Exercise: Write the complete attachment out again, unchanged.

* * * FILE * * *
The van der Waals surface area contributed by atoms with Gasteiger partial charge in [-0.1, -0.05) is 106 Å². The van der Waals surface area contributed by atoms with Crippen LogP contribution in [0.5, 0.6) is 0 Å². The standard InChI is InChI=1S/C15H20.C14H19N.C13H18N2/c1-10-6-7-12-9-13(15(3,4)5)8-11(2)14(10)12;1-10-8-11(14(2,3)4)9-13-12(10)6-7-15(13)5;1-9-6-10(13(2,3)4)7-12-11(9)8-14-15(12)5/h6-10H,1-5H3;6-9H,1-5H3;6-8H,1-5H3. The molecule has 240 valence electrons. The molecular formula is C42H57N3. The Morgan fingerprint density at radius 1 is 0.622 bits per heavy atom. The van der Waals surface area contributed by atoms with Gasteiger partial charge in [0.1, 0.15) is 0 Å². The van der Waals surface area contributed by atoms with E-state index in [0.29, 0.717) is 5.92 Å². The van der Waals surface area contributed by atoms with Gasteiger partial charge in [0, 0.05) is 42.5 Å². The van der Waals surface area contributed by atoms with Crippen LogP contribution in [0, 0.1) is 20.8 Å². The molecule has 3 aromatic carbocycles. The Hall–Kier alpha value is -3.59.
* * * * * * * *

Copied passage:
The van der Waals surface area contributed by atoms with Gasteiger partial charge in [-0.1, -0.05) is 106 Å². The van der Waals surface area contributed by atoms with Crippen LogP contribution in [0.5, 0.6) is 0 Å². The standard InChI is InChI=1S/C15H20.C14H19N.C13H18N2/c1-10-6-7-12-9-13(15(3,4)5)8-11(2)14(10)12;1-10-8-11(14(2,3)4)9-13-12(10)6-7-15(13)5;1-9-6-10(13(2,3)4)7-12-11(9)8-14-15(12)5/h6-10H,1-5H3;6-9H,1-5H3;6-8H,1-5H3. The molecule has 240 valence electrons. The molecular formula is C42H57N3. The Morgan fingerprint density at radius 1 is 0.622 bits per heavy atom. The van der Waals surface area contributed by atoms with Gasteiger partial charge in [0.1, 0.15) is 0 Å². The van der Waals surface area contributed by atoms with E-state index in [0.29, 0.717) is 5.92 Å². The van der Waals surface area contributed by atoms with Gasteiger partial charge in [0, 0.05) is 42.5 Å². The van der Waals surface area contributed by atoms with Crippen LogP contribution in [0, 0.1) is 20.8 Å². The molecule has 3 aromatic carbocycles. The Hall–Kier alpha value is -3.59.